Wardner elected Senate majority leaderBISMARCK — Dickinson Sen. Rich Wardner defeated three GOP rivals for the job of Senate Republican majority leader Tuesday, almost two months after his predecessor, Bismarck Sen. Bob Stenehjem, was killed in a traffic accident.
By: Dale Wetzel, The Dickinson Press
BISMARCK — Dickinson Sen. Rich Wardner defeated three GOP rivals for the job of Senate Republican majority leader Tuesday, almost two months after his predecessor, Bismarck Sen. Bob Stenehjem, was killed in a traffic accident.
Senate Republicans took three ballots to settle the race. In the final vote, Wardner prevailed over Fessenden Sen. Jerry Klein, who has been the Senate Republican caucus chairman for a decade. The caucus chairman’s job entails providing campaign and fundraising help to Republican Senate candidates.
Bismarck Sen. Dick Dever and Fargo Sen. Tony Grindberg also competed for the job. Dever finished fourth in the first ballot and dropped out of the race, while Grindberg did likewise after finishing third in the second tally.
A retired Dickinson High School teacher and football coach and a former director of Dickinson’s chamber of commerce, the 69-year-old Wardner was first elected to the Legislature in 1990. He served four terms in the North Dakota House before he was elected to the Senate in 1998.
His voice quavered as he acknowledged the cheers of his colleagues.
“The people that were in this contest are very quality, and that’s what’s hard about this,” Wardner said in a brief victory speech. “It’s not about me. It’s about you, and this caucus, moving forward.”
In an interview afterward, he said his experience and willingness to be “a team player” helped him to win.
“You can talk about coaching and say, ‘Well, it doesn’t apply here,’ but it does apply here. It doesn’t matter whether you’re dealing with a bunch of ninth-grade football players or legislators. We all react the same to criticism, to motivation, to a pat on the back. I think I do have some of those personal skills in dealing with people.”
Wardner’s district includes almost all of the city of Dickinson in southwestern North Dakota. Although the Red River Valley in eastern North Dakota has most of the state’s population, the booming oil industry in the state’s western region has drawn an increasing share of the Legislature’s attention, and Wardner said he believed his western North Dakota base helped him win.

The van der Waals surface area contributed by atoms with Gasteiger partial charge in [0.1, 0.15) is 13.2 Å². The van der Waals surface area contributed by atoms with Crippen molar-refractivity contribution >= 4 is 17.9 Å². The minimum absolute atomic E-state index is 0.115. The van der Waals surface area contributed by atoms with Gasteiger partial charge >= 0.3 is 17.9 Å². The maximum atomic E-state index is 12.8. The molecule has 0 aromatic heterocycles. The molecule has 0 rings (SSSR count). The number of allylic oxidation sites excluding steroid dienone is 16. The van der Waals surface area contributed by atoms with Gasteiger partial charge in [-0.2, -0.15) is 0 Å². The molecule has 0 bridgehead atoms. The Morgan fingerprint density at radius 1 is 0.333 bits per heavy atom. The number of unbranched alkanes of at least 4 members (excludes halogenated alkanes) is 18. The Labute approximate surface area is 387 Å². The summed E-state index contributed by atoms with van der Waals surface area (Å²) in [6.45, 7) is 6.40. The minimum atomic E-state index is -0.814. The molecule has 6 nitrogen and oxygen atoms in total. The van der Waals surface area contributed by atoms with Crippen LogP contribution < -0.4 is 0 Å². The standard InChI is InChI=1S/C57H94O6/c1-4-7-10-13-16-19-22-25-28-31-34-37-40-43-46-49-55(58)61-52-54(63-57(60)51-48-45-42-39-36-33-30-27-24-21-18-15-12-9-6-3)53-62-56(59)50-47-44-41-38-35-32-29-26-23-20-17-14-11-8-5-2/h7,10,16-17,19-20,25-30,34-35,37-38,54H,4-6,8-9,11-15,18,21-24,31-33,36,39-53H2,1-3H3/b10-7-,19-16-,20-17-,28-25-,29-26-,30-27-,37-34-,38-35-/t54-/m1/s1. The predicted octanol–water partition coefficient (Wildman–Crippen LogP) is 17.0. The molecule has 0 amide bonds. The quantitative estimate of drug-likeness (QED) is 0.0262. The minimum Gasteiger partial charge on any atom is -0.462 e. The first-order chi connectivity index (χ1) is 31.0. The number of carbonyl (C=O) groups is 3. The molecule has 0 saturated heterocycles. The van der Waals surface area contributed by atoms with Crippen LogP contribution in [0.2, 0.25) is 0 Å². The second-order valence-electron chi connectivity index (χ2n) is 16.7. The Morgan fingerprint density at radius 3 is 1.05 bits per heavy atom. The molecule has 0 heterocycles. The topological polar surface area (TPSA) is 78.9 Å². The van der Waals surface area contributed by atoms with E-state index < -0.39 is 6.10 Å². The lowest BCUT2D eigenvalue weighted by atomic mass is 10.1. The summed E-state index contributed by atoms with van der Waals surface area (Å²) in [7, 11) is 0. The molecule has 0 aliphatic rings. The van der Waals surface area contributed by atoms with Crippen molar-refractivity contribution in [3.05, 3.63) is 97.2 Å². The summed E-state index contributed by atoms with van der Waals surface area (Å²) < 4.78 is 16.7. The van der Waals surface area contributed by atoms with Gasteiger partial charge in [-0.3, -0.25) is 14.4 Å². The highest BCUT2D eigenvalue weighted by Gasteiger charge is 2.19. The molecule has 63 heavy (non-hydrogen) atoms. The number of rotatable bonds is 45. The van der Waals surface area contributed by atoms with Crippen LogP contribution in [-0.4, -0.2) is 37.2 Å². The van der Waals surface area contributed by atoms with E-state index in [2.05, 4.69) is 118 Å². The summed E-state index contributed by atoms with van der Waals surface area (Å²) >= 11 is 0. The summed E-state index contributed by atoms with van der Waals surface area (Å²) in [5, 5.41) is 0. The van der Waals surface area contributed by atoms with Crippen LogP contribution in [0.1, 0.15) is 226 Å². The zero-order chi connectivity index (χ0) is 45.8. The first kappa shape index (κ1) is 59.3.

“I live in oil country and we do have a lot of issues,” Wardner said. “But I want to address them as beneficial to the whole state, not just for western North Dakota.”
Senate Republicans outnumber Democrats 35-12, and all 35 GOP senators turned up for the election, which was held Tuesday night in the state GOP headquarters, just south of the state Capitol.
Stenehjem died July 18 when the SUV he was driving went off the road and overturned on a highway in Alaska’s Kenai Peninsula. He had been on a fishing trip with his son and grandson. Senators said they wanted to choose Stenehjem’s successor with time to spare before a special session this fall.
Gov. Jack Dalrymple is expected to summon lawmakers to Bismarck in early November to debate a new legislative redistricting plan, health care legislation and the likely repeal of a bill that requires the University of North Dakota to keep its Fighting Sioux nickname.
Senate Republicans aren’t expected to hold another leadership election until December 2012. The 2013 Legislature begins in January.